Organizing a farmers market is no easy task, but the people in Ogden do it right. Their goal is to “Strive to provide awareness of, and access to, local agriculture while utilizing vendors, musicians, artists, and community partners to create an inclusionary culture of urban arts and community engagement. The Farmers Market Ogden series acts as a community drawing board for urban development and reflects a large economic impact annually.” (From the Farmers Market Ogden website.)
Last year saw a reduction in the size of the venue and the number of people visiting the market due to COVID. But this year, everything and everyone is back. The market will be open every Saturday on Historic 25th Street from 8 am to 1 pm.
We spoke with three of the vendors:
Better Food Farm — Tyson Lloyd
Tyson Lloyd, from Better Food Farm, is back for his third season at Farmers Market Ogden. His favorite thing about being there, “Other than the customers is, I have a lot of fun interacting with the other vendors.” He described it as having the “camaraderie of a weird traveling circus.” He loves the commitment of the Ogden community, who he says are “passionate about supporting local businesses.”
Tyson primarily sells vegetables such as mixed greens, lettuces, carrots, radishes, and turnips, along with herbs, and this year, for the first time, pasture-raised eggs.
Sunshine Family Farms — Daniel Jenkins
Daniel Jenkins from Sunshine Family Farms, back for his fifth season, enjoys interacting with the other growers at the Ogden market. He says, “The benefit of coming back for multiple seasons is that you get to know people. The customers come back year after year.” He also likes the Ogden market because it is close to home for him. “A few minutes drive and I am there.”
Daniel sells a wide variety of vegetables including 50 varieties of heirloom tomatoes. He also features summer squash, cucumbers, carrots, radishes, beets, turnips, rutabagas, broccoli, peppers, and eggplant. He offers salad greens such as arugula, kale, and tatsoi, something he describes as, “kind of a leafy green bok choy that can be used as a substitute for spinach.”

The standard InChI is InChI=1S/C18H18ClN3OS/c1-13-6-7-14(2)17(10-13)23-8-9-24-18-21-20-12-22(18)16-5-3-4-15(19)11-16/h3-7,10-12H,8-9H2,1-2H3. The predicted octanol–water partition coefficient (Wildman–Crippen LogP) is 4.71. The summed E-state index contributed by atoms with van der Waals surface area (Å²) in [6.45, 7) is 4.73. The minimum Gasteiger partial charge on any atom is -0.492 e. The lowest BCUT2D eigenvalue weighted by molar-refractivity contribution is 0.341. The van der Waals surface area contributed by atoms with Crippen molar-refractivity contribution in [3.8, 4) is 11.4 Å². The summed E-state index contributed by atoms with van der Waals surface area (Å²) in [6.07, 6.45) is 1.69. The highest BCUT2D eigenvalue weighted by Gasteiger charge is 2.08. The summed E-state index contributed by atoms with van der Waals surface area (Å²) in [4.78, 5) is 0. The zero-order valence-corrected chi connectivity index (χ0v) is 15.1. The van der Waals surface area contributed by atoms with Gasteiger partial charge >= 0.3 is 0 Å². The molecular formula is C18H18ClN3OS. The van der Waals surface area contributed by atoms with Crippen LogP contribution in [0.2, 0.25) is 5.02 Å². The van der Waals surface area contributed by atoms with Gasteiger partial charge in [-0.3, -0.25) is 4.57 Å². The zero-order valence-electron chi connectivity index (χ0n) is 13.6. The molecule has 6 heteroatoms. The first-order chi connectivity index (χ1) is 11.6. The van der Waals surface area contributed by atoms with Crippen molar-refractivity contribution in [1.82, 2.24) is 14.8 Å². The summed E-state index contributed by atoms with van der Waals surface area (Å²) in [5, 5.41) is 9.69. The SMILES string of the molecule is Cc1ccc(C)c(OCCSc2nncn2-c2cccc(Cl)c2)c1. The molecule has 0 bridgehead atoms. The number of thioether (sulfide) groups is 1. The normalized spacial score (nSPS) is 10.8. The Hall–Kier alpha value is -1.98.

Rounding out his selection are herbs, flowers and microgreens from sunflowers, radishes, and more.
He is happy the market will be back to more of a normal year. He says, “Last year, fewer people came, but they were the dedicated ones who came to buy. This year, there are a lot more coming. There are a lot more opportunities. It feels like normal.”
Woodyatt Cherry Farms — Dan Woodyatt
Dan Woodyatt started bringing his cherry products to the Farmers Market Ogden in 2017. He also does the farmers markets in Salt Lake, Murray and Park City. He loves the Ogden market because, he explains, “I hear music all the time in Ogden and not anywhere else. It is more of a community farmers market and Salt Lake doesn’t feel like that. Everybody is there to have fun.”
Besides his Woodyatt Cherry Farms cherry juice concentrate, Dan also offers 18-ounce bottles of ready-to-drink cherry juice that “sell like crazy at the Ogden Market.” He also offers dried cherries, cherry jam, and frozen pitted pie cherries.
Dan is looking forward to a great season this year. “Oh my Gosh, you don’t even know. No masks! My first two weeks in 2021 have been my best two weeks in five years. Everyone is coming out. It was so crowded. People just want to get out and do things.”
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